As my wife & I were having salad for dinner last night, my curiosity got piqued as I was about to add some baby carrots into the mix. “What’s that white stuff showing up on my baby carrots?”, I asked. Seriously, what is it really? I say seriously because, when you talk about carrot-themed misconceptions, the old “carrots help you see in the dark” sits at the top of the list. But, not too far behind that, there’s the myth that the white stuff that sometimes shows up on baby carrots is chlorine. Thankfully, that’s not true. But, like plenty of other rumors, it IS rooted in fact.
In case you didn’t know, baby carrots are actually just pared-down regular-sized carrots, usually made from irregularly-shaped full carrots. Newly-made baby carrots get rinsed in a highly diluted chlorine solution to kill bacteria, which is a process recommended by the FDA to mitigate the risk of food-borne illness. But that chlorine solution ultimately gets washed off with tap water before the baby carrots get bagged. So, if that’s the case (which it is), then what is the white stuff then?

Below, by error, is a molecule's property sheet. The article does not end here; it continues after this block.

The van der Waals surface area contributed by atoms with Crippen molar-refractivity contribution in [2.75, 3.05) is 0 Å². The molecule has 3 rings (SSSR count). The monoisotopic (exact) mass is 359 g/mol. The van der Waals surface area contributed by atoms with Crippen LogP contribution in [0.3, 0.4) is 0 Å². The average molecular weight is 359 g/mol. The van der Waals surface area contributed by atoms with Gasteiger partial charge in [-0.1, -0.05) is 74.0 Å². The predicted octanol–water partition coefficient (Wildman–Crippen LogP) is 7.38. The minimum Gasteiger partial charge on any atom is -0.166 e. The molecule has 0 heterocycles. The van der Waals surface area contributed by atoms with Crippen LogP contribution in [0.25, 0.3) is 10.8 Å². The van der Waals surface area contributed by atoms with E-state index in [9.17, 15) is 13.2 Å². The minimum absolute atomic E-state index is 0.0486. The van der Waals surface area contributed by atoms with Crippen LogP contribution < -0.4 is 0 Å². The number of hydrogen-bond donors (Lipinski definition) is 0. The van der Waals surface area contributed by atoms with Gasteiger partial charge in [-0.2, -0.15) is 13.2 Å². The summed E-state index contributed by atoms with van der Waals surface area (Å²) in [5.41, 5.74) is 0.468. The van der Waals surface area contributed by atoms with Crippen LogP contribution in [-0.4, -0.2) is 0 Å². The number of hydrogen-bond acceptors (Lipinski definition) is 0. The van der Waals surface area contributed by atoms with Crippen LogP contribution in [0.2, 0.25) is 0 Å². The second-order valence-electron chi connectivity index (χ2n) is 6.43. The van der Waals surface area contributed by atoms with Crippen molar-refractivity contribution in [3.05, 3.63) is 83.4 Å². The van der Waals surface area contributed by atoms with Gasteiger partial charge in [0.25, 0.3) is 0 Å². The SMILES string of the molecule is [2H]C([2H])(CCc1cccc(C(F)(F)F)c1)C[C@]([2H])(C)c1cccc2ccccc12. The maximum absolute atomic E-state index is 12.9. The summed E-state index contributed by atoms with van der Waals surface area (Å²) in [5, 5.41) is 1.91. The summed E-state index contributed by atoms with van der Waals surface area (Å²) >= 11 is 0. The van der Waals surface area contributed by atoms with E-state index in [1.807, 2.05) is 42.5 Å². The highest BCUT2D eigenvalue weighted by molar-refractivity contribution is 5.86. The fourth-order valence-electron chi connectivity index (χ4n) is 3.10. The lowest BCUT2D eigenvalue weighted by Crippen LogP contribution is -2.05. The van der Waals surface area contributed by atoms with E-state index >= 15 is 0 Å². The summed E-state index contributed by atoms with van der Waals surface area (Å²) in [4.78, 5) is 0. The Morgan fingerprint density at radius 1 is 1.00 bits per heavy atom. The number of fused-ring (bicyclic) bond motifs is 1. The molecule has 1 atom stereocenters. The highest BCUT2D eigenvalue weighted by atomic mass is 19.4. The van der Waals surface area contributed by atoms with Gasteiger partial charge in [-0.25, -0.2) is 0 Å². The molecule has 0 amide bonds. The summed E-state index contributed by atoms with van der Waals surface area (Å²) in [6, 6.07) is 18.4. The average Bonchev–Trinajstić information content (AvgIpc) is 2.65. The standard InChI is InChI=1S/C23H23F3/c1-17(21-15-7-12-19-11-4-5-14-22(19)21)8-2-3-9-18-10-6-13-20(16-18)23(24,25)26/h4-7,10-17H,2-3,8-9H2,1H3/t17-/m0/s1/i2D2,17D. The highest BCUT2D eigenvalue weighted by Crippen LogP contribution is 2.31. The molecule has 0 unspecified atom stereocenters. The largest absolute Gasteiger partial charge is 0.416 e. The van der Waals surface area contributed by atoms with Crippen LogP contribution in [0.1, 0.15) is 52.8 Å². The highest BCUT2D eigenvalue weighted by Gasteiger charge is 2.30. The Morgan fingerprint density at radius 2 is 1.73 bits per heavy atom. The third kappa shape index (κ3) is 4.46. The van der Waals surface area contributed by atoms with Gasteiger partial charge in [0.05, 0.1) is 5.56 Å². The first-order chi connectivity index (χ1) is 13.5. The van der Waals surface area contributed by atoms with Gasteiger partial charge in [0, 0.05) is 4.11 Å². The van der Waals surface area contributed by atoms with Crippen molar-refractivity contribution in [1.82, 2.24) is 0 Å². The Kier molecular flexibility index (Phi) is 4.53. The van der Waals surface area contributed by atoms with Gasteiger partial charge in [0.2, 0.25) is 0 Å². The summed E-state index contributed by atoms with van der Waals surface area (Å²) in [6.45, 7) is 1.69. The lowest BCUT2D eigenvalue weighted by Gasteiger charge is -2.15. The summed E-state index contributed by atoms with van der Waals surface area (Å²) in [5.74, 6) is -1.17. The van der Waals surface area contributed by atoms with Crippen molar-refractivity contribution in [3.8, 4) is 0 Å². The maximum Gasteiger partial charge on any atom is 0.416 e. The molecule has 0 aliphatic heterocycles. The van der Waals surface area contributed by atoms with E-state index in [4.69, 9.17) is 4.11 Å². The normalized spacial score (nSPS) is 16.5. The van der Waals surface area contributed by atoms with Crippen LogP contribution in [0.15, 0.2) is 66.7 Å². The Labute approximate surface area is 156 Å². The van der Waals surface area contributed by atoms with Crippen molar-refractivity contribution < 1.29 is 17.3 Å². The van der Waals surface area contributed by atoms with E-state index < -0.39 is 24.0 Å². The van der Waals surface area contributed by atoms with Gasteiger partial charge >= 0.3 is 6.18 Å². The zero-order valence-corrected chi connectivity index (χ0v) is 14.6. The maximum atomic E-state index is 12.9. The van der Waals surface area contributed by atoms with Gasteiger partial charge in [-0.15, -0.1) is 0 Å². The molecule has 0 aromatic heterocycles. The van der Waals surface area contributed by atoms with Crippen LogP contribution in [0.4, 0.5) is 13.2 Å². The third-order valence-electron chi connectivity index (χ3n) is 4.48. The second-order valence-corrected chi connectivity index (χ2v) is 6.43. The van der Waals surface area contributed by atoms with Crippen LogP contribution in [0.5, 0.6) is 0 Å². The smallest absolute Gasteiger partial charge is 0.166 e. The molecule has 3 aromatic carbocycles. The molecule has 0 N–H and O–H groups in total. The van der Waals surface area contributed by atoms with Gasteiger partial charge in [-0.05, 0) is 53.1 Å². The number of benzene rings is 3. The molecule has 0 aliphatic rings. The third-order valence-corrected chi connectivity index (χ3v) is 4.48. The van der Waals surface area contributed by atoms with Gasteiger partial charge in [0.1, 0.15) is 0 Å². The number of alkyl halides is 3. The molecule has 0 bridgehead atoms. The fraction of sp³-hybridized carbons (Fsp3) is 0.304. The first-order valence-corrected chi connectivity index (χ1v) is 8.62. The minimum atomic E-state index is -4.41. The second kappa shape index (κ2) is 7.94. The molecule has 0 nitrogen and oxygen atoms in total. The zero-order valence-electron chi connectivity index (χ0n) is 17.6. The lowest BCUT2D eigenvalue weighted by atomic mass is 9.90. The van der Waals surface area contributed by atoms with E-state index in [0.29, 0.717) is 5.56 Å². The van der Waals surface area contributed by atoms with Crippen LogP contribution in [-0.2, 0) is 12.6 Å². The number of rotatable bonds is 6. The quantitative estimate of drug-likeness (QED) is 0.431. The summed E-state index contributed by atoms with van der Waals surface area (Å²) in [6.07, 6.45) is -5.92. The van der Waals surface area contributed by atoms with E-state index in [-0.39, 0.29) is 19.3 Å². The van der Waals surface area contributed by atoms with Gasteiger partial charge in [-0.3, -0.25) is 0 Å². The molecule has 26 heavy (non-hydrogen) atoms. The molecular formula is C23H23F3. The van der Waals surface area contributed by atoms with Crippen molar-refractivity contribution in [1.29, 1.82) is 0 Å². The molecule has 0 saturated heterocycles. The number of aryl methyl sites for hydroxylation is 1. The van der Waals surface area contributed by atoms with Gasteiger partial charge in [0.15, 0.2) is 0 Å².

Well, that “white blush” (or “carrot blush”, as it’s sometimes called) is actually unrelated to chlorine, mold, or any other toxic substance. Whole carrots have a fairly thick skin that can retain water, but baby carrots (being pared down from whole carrots) are more exposed to the air. And, when they lose too much moisture, their outer layers start to look white. So, in other words, that white stuff is merely a sign of dehydration. All you need to do is soak them in water to rehydrate them & restore their color. Seriously, it’s that easy.
Now, once you’ve soaked your baby carrots, if they still show signs of that white blush then there could be a different issue (possibly damage to the baby carrot’s exterior). You see, the baby carrots’ cells respond to stress with a process that produces lignin, a polymer which forms on the surface of the baby carrot that also happens to look white. The good news, however, is that your baby carrots are still perfectly safe to eat.
So, remember: white spots on your baby carrots = totally fine. Blue, purple, green, or any other color, however…well, you probably just need to get new carrots.
Hungry to get a particular Mundane Mystery solved? Send me a message via social media (@AndyWebbRadioVoice), or shoot me an email at firstname.lastname@example.org.
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